To understand why Stephen B. Oates is my favorite teacher, you have to go back to the day of my birth, February 12, 1963. While it was my first day of personhood, it was also the 154th birthday of Abraham Lincoln. When I became literate, I began reading the many—mostly myth-laden—biographies of Lincoln for young readers. I memorized the Gettysburg Address and became a certifiable Lincoln nut. To this day he is one of my personal heroes.
While in high school, I read the most current biography of Lincoln, Oates’ With Malice Toward None, published in 1977. It remains my favorite life of Lincoln, and I have probably read it five or six times in its entirety. When I went to college at the University of Massachusetts Amherst in 1981, I found out that one of the most popular (and therefore hardest to get into) classes was called “The Civil War Era,” taught by none other than Stephen B. Oates. It took until the second semester of my junior year, but I finally got in.
To call Oates a great lecturer does not adequately capture his teaching abilities. He was an orator, and a dashing one at that. A slim southerner, he was always meticulously prepared, impeccably groomed, and nattily attired in a three-piece suit. His voice, tinted with a slight Texas twang, rang out through the lecture hall, its pitch climbing with his enthusiasm and on points of emphasis.
He used to say that he was glad there were no windows in the hall, because he didn’t want us to see or think about 20th-century Amherst during class; he wanted to transport us to 19th-century Washington, DC; Antietam Creek, Maryland; Chancellorsville, Virginia; Gettysburg, Pennsylvania. And he did. Every day, I would walk out of class and feel like a time traveler beaming into an era I didn’t recognize.
The most memorable and moving day for me was the class when Lincoln was assassinated. Oates began the class with the end of the war, with Lee’s surrender to Grant and Lincoln’s plans for Reconstruction, and gradually guided us to Ford’s Theater on the night of April 14, 1865, where the English comedy, Our American Cousin, was being staged. As the play began, Oates told the room of studious note-takers, “Put down your pencils. You won’t forget this.” And then his words brought history to life. Lincoln was shot. The next morning he died. By the time Secretary of State Edwin Stanton said, “Now he belongs to the ages,” I felt I was there in that tiny room where the great man drew his final breath. When class was dismissed, I couldn’t move. It was as if someone in my own family had just died. Not until students started streaming in for the next class did I gather my stuff and walk out into the jarring reality of 1984.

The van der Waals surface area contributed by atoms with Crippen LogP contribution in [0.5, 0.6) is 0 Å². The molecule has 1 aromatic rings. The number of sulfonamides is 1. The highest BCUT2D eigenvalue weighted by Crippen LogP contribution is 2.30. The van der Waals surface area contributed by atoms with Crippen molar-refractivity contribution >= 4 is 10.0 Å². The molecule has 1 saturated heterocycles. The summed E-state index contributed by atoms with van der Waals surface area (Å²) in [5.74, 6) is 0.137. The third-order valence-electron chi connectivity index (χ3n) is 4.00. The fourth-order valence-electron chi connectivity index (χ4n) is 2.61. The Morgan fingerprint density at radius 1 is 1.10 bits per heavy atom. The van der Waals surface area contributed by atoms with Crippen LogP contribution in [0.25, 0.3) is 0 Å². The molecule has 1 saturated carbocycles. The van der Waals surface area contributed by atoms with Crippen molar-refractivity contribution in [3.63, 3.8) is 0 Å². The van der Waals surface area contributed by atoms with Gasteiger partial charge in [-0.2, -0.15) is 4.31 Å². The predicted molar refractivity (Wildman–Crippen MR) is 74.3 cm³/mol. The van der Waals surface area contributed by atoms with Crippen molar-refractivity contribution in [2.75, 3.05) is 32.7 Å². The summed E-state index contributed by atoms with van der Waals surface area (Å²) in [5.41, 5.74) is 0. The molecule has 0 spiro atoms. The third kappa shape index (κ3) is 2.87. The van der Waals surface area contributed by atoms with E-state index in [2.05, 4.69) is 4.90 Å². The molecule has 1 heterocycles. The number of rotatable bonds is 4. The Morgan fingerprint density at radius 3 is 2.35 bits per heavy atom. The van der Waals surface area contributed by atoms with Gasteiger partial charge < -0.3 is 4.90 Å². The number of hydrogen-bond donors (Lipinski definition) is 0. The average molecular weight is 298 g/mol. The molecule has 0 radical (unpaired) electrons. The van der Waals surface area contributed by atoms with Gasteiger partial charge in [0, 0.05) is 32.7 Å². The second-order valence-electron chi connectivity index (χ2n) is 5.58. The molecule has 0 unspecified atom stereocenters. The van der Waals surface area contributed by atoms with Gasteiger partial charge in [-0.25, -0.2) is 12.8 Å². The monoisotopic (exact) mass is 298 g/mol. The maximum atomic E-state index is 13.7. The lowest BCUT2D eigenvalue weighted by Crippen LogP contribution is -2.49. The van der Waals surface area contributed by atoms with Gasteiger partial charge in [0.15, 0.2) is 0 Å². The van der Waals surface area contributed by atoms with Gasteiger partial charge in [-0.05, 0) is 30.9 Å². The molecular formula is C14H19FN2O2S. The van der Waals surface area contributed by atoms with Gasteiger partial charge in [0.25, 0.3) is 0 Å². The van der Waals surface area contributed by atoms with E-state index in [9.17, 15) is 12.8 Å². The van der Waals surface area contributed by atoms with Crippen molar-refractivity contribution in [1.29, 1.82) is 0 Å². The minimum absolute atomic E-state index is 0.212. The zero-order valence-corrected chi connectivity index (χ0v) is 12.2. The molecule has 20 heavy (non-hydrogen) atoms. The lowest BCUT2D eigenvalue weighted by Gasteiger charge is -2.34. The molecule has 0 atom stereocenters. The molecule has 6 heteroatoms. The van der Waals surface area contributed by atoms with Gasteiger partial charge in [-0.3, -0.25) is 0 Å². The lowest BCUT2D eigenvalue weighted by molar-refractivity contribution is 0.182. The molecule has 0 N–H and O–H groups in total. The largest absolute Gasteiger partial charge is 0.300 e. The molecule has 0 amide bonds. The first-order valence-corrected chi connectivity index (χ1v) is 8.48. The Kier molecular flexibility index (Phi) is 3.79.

As a Lincoln fan, I had read and watched the assassination innumerable times in books, films, and documentaries. But never before—and, thankfully, never since—had it been so real to me. Never had a class left me so emotionally drained. If they gave Oscars for lectures, Oates would have gotten one that day.
The following semester, I took another class taught by him, “American Biography.” This was a much smaller class and allowed close daily interaction. At the end of the semester, I was able to tell him how much it meant to me to study with him, and for many years after I graduated we maintained a personal correspondence. As a writer, a teacher, a man—and even, perhaps, as a medium—Stephen B. Oates has always inspired me.